Fish locomotion Notes

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Transcript of Fish locomotion Notes

  • Fish Locomotion

  • The most common form of fish locomotion is called carangiform locomotion.

  • The most common form of fish locomotion is called carangiform locomotion.

    Fish that use this form sweep their caudal fin from side to side to push themselves forward.

  • Angulliform locomotion is used by fish with eel-like bodies. Obviously this includes eels, but also some Agnathan fishes such as lampreys use it.

  • Angulliform locomotion is used by fish with eel-like bodies. Obviously this includes eels, but also some Agnathan fishes such as lampreys use it.They send waves along the length of their body and as the waves move down the body, they push against the water.

  • Angulliform locomotion is used by fish with eel-like bodies. Obviously this includes eels, but also some Agnathan fishes such as lampreys use it.They send waves along the length of their body and as the waves move down the body, they push against the water.There is an opposite and equal force in the opposite direction. So if the body pushes against the water, the fish is pushed forward.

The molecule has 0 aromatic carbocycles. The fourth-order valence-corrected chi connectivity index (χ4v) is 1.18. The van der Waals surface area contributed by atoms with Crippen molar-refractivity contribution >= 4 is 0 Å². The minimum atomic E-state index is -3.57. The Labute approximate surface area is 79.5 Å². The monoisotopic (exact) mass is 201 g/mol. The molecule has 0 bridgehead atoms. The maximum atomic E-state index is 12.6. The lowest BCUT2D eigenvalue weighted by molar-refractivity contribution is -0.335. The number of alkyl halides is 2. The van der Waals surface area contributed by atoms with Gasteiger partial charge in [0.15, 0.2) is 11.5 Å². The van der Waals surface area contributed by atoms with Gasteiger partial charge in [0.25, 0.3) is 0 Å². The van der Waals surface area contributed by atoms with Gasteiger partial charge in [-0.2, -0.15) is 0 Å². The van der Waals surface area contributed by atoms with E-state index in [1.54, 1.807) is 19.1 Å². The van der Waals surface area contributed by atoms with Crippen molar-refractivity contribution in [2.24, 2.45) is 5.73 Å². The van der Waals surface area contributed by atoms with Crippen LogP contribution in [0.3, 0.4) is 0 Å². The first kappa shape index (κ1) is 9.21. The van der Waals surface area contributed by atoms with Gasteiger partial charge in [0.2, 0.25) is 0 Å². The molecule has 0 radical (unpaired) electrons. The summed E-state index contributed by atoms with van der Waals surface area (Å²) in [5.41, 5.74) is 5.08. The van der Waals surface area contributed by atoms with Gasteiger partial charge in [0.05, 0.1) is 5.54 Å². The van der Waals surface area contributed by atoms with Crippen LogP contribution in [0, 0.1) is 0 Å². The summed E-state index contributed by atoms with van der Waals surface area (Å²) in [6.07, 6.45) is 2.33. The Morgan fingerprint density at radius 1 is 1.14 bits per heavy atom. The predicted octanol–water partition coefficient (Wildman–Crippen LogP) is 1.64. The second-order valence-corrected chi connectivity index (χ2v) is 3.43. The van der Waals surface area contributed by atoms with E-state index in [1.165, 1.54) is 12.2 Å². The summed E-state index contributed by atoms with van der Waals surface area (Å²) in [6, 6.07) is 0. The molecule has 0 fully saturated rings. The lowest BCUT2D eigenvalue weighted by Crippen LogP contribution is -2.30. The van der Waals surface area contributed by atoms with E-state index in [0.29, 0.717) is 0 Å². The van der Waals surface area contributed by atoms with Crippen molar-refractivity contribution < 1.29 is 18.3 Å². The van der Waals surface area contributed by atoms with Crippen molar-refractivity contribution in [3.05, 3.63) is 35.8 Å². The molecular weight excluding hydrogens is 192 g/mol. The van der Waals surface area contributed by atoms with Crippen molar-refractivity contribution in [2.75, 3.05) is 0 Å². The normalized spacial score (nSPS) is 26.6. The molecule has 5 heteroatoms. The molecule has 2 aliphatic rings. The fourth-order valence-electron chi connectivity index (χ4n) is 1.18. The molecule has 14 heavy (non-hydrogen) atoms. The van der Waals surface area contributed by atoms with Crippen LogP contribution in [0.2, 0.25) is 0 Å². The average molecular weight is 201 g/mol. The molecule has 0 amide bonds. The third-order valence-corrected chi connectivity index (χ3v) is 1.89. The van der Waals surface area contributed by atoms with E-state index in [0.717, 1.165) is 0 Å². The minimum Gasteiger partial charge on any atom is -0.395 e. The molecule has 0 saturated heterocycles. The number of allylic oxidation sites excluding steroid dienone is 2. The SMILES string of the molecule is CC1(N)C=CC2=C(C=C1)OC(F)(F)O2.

• Some fish have a very stiff body and cannot flex their tail or send waves down the length of it. One way they can swim is to wiggle their fins to push themselves forward.

  • Some fish have a very stiff body and cannot flex their tail or send waves down the length of it. One way they can swim is to wiggle their fins to push themselves forward.

    Unfortunately this form of locomotion, called ostraciform, is very slow. To protect themselves, many of these fish have sharp spines covering the skin or poisons that taste bad to predators.

  • Because theyre slow, sea horses cant swim against strong currents of if waves toss them about. To compensate, they use their prehensile tail to hold onto sea grasses, sea fans, etc.

  • A few fish use a form of locomotion called labriform locomotion. These fish paddle with their pectoral fins and, for the most part, keep their caudal fins and others still.

  • Another form of locomotion, called ballistiform locomotion, is accomplished when the fish sends waves along the length of the its fins.

  • Another form of locomotion, called ballistiform locomotion, is accomplished when the fish sends waves along the length of the its fins.

    This can include the pectoral fins, in the case of rays and skates, or the anal fin, in the case of knifefish.

  • If a knifefish reverses the direction of the waves it sends along its anal fin, it swims backwards!